Maryland 32, Miami 24: Stock Report and Helmet Stickers

First test: passed.

If you were around last year, you'll remember that after every game I did a report card, grading various players or positions. We're gonna shake things up a bit this year, with a stock report idea shamelessly adapted from Mr. Irrelevant's Winners & Losers. A little less, I don't know, blunt.

Now: in case you had forgotten, last night was quite the event. Interceptions, touchdowns by defensive linemen, crazy uniforms, and everything in between. We have a lot to cover, so let's get to it. Stock report, helmet stickers, and then a player of the game poll.

Stock Up

Danny O'Brien. Big things were expected out of O'Brien at the start of the season. He showed that the hopes weren't misplaced. In Gary Crowton's new scheme, he wasn't asked to do much throwing down the field, but when he did was generally on target, and the short passes were money. As the season goes on, he'll be unleashed more and more. His only bad decision of the day was the interception in the red zone, but when you throw the ball 44 times you're allowed one mistake; it's just a shame it occurred where it did. His 52-yarder to Kevin Dorsey was absolutely drop-dead gorgeous.

Cameron Chism. The late holding call on Chism was 50-50; there may've been a facemask on it, but the call wasn't facemask or even hands to the face, so I'm not sure that's what was spotted. And, in full disclosure, he missed the odd coverage here or there. But he made up for all of them with two absolutely huge plays, both resulting in touchdowns: first, the strip on Mike James that Joe Vellano scooped up and returned for a score, and then the very obvious swaggerrific pick-six to seal the game. He had a rough year last season, but this should be the confidence boost he needed.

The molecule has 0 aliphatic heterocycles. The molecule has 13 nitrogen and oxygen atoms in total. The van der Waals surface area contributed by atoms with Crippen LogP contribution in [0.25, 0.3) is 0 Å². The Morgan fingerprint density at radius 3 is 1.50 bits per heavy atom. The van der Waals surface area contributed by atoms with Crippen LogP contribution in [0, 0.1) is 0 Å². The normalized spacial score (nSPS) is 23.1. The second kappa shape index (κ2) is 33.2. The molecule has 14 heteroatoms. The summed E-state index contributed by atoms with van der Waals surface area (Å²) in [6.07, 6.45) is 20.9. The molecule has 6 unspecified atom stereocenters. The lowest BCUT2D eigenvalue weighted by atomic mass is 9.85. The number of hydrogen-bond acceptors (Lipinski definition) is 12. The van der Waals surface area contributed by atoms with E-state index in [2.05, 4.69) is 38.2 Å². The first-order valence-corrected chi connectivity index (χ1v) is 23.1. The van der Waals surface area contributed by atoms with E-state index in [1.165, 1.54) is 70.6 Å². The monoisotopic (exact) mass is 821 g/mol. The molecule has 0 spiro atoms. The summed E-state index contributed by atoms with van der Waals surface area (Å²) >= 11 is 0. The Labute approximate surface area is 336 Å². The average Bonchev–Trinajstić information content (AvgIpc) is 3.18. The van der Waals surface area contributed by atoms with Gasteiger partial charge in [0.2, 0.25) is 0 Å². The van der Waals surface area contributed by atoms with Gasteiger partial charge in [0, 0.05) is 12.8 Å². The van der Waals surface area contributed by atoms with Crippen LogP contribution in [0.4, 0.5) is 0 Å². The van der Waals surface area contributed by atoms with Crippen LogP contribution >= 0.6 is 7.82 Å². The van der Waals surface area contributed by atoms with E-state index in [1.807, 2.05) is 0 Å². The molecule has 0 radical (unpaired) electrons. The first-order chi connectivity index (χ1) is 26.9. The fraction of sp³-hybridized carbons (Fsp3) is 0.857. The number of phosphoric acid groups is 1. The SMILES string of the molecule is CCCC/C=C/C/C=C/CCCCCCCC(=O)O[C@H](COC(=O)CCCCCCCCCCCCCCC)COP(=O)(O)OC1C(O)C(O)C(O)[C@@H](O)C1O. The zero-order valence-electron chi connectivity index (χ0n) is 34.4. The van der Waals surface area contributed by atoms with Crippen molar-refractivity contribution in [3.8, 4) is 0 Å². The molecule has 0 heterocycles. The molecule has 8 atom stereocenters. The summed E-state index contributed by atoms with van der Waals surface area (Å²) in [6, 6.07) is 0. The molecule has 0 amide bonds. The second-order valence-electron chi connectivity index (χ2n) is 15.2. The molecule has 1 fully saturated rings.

Kevin Dorsey. Seriously, was this guy here all year long last season? Dorsey had an absurdly good game, with 8 catches - admittedly, many of them screens - and 152 yards. He was O'Brien's target on the 52-yard bomb, and he brought it in dutifully, when many of Maryland's wide receivers would've dropped it. I have a feeling he's the new go-to.

Matt Furstenburg and Ronnie Tyler. Two beneficiaries of the new scheme. Furst was one of the few players who could stretch the field vertically (no, really) and he displayed solid hands. Tyler blocked very well on the WR screens and fully deserved his touchdown.

Pass protection. You can't read much into it given the losses that Miami had taken on the defensive line, but Maryland's offensive line - plus Davin Meggett, who threw down a few Clinton Portis-style pass blocks - did its job against the pass rush tonight. O'Brien was rarely under pressure.

Andre Monroe. Truth be told, I didn't watch Monroe every play, and he was part of the defensive line that was uninspiring at best. But he's fun to watch. Undersized along the DL, the word him out of HS - small but with a great motor - was right. He made three or four truly big plays last night.

Joe Vellano. And Fat Guy Touchdown lovers everyhwere.

Justus Pickett. Maybe not as a kick returner, where he was average, but he got a lot of snaps. He'll be a part of the offense for sure.

Fans. Good on you, students, and even you non-students. There were plenty of empty seats, but it was pouring down rain so that's pretty understandable. The ones who were there were engaged and loud, and the noise even forced two or three Miami penalties. There was no embarrassment on national TV here, and that's encouraging.

Randy Edsall. I have no idea what decisions Edsall did or didn't make. I have no idea if what he did worked or didn't. But he's the head coach, and they won.

Hold